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AW JANFEB 2018 LOWRES

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EXPERTSPEAK (Photo: Grundfos) more time to attend other duties than collecting water. The local people now have to treat the clean water properly. Grundfos employees help relieve world water shortage In 2008, a Grundfos employee suggested that as Grundfos is producing pump systems designed for developing countries, why don’t they as employees collect funds to give fellow human beings living in the poorest areas of the world access to clean water? This led to the creation of its employee programme; Water2Life. Global climate changes and imbalances are putting a continuously stronger strain on the world’s water situation. Floods, drought and pollution are some of the challenges that poor people in particular are facing on a daily basis. Its employees want to take responsibility and help alleviate some of these water challenges in order to give these people access to one of the fundamentals of life; clean water. Partnerships with local NGO’s Water2Life is based on partnerships with local NGOs, local businesses and the local people. Working through partnerships is one of the key factors for Water2Life and for making Water2Life so well received by the locals in the areas where Water2Life operates. It ensures a sustainable and long termed development. The company partnered with Red Cross in Kenya, Thrive Networks in Vietnam. The TradeWater model by Grundfos TradeWater is an innovative model for sustainable private water service delivery developed by Water Missions International (WMI), a non-profit and non-governmental organisation focused on providing safe water to people in developing countries and disaster areas. Since early 2012, WMI has pioneered the TradeWater model with 7 water projects in Uganda, and additional projects in Haiti and Malawi. The TradeWater model was designed to transform and sustain water service delivery across rural and urban areas in developing countries. It builds on a distinct combination of innovative technology, a unique model for financial viability, and a strong organisational set-up to support the ongoing operation and maintenance of water supply projects. The technical solution includes WMI’s Living WaterTM Treatment System and Grundfos Lifelink water solution with solar driven pumps, water dispenser and water management system for revenue collection and remote monitoring of operations. In some conventional community-based water projects, local water committees struggle to keep water projects operational and meet desired water quality standards. The typical water committee is faced with a multitude of technical and financial challenges that are often insurmountable, leading to potential project failure. Establishing viable models for rural water supply by water service providers has so far been a challenge. Remote locations and manual solutions make it hard to operate and manage a professional water service operation from a distance. With the TradeWater approach, WMI pioneers a new model for operating a low-cost, non-profit water service delivery in settings where community-based management isn’t viable, but where a sustainable private water-service operation can be established. By using the innovative technology of the Grundfos Lifelink solution, WMI is able to operate, manage and monitor the water service delivery in clusters of water projects. The project design in a TradeWater project is based on water supply from either groundwater or surface water, delivered by solar driven Grundfos pumps. WMI furthermore adds the Living WaterTM Treatment System to ensure the water quality is safe for drinking. The water is dispensed and revenue collected through Grundfos water dispensers, placed in the centre of the community or connected in a mini-grid of several water points from the same water source, bringing the water closer to each household. As part of the TradeWater business model, WMI - in close collaboration with the communities - takes on the role of a long term committed non-profit water service operator and maintains the responsibility for all financial management and administration. A locally recruited ‘water agent’ is trained to be responsible for daily operations and customer service with ongoing support from WMI. Furthermore, additional community services and revenue streams have been added by introducing solar charging of mobile phones and solar lamps to the projects. The TradeWater projects are providing reliable water supply access to 44,000 people in rural and suburban areas. The projects are creating new jobs in the community for the water agents and from additional income generating activities. Furthermore, the health situation has improved dramatically as well as the possibility of more children attending school. Whatever is measured and monitored, can be 20 JANUARY/FEBRUARY 2018 Asian Water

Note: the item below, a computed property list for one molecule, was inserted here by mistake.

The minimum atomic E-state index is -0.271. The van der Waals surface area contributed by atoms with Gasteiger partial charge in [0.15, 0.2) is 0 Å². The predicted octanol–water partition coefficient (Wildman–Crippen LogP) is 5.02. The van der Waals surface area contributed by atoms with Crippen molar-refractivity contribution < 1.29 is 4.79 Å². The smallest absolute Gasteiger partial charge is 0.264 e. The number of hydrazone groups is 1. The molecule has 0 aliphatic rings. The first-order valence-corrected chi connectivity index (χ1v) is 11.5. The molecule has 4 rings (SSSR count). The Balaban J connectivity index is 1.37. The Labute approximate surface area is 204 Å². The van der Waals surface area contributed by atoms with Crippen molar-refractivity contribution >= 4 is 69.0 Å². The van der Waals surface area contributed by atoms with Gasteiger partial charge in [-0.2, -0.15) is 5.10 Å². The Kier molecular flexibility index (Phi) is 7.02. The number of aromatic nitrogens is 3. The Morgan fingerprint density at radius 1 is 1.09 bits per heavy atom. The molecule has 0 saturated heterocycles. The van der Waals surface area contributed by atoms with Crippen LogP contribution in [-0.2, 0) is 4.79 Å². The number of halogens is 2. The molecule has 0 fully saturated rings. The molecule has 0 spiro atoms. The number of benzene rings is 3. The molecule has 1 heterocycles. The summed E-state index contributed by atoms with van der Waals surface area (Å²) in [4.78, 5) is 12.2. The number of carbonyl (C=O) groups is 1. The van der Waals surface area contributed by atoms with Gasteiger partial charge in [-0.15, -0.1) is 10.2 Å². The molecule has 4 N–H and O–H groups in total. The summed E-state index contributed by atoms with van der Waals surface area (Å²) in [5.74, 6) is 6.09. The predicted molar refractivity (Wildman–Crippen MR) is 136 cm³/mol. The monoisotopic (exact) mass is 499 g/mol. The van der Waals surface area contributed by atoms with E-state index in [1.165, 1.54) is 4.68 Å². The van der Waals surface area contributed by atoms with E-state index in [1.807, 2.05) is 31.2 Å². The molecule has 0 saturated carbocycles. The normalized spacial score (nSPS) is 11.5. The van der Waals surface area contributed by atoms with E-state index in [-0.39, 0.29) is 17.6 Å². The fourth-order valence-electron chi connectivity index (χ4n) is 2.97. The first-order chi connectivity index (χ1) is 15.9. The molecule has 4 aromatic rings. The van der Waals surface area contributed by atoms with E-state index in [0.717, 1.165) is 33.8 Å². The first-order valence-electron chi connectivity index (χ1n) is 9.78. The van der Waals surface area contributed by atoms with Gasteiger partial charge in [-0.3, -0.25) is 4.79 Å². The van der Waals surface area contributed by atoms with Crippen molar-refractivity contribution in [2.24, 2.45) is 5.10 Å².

FILTECH EXPERTSPEAK Free Visitor tickets for Asian Water readers: Invitation Code: AsianWater March 13 – 15, 2018 Cologne – Germany The Filtration Event www.Filtech.de Targeted Solutions for your Filtration Tasks More Space · More Exhibitors · Platform for your success Contact Exhibition: Suzanne Abetz Phone: +49 (0)2132 93 57 60 · E-mail: info@filtech.de Asian Water JANUARY/FEBRUARY 2018 21

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